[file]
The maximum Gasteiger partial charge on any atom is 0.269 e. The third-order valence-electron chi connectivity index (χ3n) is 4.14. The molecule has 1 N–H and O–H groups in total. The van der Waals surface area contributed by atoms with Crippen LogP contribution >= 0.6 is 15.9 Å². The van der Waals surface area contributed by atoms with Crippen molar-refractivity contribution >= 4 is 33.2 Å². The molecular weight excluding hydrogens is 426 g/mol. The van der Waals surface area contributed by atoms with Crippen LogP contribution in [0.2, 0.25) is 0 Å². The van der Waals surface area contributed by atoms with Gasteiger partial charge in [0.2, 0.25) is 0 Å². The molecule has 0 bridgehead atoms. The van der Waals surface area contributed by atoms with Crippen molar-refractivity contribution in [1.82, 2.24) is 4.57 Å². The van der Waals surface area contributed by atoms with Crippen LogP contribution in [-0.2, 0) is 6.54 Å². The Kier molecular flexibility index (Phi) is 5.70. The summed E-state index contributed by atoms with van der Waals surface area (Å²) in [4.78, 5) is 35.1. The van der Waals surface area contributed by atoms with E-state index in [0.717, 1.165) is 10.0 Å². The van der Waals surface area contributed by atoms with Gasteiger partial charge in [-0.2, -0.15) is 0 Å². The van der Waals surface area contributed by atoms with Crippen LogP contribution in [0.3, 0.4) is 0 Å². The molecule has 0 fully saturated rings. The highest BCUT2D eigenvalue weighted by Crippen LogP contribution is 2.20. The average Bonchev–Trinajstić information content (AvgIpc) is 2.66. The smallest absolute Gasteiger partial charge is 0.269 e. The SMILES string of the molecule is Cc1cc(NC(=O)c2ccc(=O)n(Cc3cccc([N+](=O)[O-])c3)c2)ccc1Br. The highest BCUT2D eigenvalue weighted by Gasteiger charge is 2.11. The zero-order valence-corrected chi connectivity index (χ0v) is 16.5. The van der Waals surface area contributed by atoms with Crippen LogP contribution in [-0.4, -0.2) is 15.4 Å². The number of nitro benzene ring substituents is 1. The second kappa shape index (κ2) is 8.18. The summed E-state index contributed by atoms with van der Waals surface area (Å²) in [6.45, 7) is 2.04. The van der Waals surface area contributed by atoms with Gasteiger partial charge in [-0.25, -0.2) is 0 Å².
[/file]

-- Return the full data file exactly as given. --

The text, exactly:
The maximum Gasteiger partial charge on any atom is 0.269 e. The third-order valence-electron chi connectivity index (χ3n) is 4.14. The molecule has 1 N–H and O–H groups in total. The van der Waals surface area contributed by atoms with Crippen LogP contribution >= 0.6 is 15.9 Å². The van der Waals surface area contributed by atoms with Crippen molar-refractivity contribution >= 4 is 33.2 Å². The molecular weight excluding hydrogens is 426 g/mol. The van der Waals surface area contributed by atoms with Crippen LogP contribution in [0.2, 0.25) is 0 Å². The van der Waals surface area contributed by atoms with Gasteiger partial charge in [0.2, 0.25) is 0 Å². The molecule has 0 bridgehead atoms. The van der Waals surface area contributed by atoms with Crippen molar-refractivity contribution in [1.82, 2.24) is 4.57 Å². The van der Waals surface area contributed by atoms with Crippen LogP contribution in [-0.2, 0) is 6.54 Å². The Kier molecular flexibility index (Phi) is 5.70. The summed E-state index contributed by atoms with van der Waals surface area (Å²) in [4.78, 5) is 35.1. The van der Waals surface area contributed by atoms with E-state index in [0.717, 1.165) is 10.0 Å². The van der Waals surface area contributed by atoms with Gasteiger partial charge in [-0.2, -0.15) is 0 Å². The van der Waals surface area contributed by atoms with Crippen LogP contribution in [0.3, 0.4) is 0 Å². The molecule has 0 fully saturated rings. The highest BCUT2D eigenvalue weighted by Crippen LogP contribution is 2.20. The average Bonchev–Trinajstić information content (AvgIpc) is 2.66. The smallest absolute Gasteiger partial charge is 0.269 e. The SMILES string of the molecule is Cc1cc(NC(=O)c2ccc(=O)n(Cc3cccc([N+](=O)[O-])c3)c2)ccc1Br. The highest BCUT2D eigenvalue weighted by Gasteiger charge is 2.11. The zero-order valence-corrected chi connectivity index (χ0v) is 16.5. The van der Waals surface area contributed by atoms with Crippen LogP contribution in [-0.4, -0.2) is 15.4 Å². The number of nitro benzene ring substituents is 1. The second kappa shape index (κ2) is 8.18. The summed E-state index contributed by atoms with van der Waals surface area (Å²) in [6.45, 7) is 2.04. The van der Waals surface area contributed by atoms with Gasteiger partial charge in [-0.25, -0.2) is 0 Å².